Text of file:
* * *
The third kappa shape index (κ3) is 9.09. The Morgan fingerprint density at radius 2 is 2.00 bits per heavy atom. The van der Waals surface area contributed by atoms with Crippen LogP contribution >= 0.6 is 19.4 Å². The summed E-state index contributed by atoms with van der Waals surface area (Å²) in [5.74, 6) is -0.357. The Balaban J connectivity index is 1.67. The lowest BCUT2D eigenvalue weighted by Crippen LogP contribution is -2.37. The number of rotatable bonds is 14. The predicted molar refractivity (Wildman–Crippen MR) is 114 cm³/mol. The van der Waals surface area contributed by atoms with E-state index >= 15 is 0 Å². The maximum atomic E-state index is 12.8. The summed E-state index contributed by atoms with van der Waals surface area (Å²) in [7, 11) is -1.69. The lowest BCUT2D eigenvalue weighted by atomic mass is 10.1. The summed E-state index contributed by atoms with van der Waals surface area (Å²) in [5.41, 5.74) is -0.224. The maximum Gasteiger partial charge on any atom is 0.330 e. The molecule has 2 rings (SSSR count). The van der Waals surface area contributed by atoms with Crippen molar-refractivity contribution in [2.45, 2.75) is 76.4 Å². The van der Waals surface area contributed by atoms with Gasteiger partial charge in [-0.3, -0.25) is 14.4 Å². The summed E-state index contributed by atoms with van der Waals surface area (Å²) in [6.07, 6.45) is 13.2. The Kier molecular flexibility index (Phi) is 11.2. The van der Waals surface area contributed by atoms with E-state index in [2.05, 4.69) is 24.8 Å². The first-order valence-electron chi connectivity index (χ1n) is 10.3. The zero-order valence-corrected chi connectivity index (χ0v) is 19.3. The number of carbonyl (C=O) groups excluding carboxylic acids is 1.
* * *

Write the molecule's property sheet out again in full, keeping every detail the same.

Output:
The third kappa shape index (κ3) is 9.09. The Morgan fingerprint density at radius 2 is 2.00 bits per heavy atom. The van der Waals surface area contributed by atoms with Crippen LogP contribution >= 0.6 is 19.4 Å². The summed E-state index contributed by atoms with van der Waals surface area (Å²) in [5.74, 6) is -0.357. The Balaban J connectivity index is 1.67. The lowest BCUT2D eigenvalue weighted by Crippen LogP contribution is -2.37. The number of rotatable bonds is 14. The predicted molar refractivity (Wildman–Crippen MR) is 114 cm³/mol. The van der Waals surface area contributed by atoms with E-state index >= 15 is 0 Å². The maximum atomic E-state index is 12.8. The summed E-state index contributed by atoms with van der Waals surface area (Å²) in [7, 11) is -1.69. The lowest BCUT2D eigenvalue weighted by atomic mass is 10.1. The summed E-state index contributed by atoms with van der Waals surface area (Å²) in [5.41, 5.74) is -0.224. The maximum Gasteiger partial charge on any atom is 0.330 e. The molecule has 2 rings (SSSR count). The van der Waals surface area contributed by atoms with Crippen molar-refractivity contribution in [2.45, 2.75) is 76.4 Å². The van der Waals surface area contributed by atoms with Gasteiger partial charge in [-0.3, -0.25) is 14.4 Å². The summed E-state index contributed by atoms with van der Waals surface area (Å²) in [6.07, 6.45) is 13.2. The Kier molecular flexibility index (Phi) is 11.2. The van der Waals surface area contributed by atoms with E-state index in [2.05, 4.69) is 24.8 Å². The first-order valence-electron chi connectivity index (χ1n) is 10.3. The zero-order valence-corrected chi connectivity index (χ0v) is 19.3. The number of carbonyl (C=O) groups excluding carboxylic acids is 1.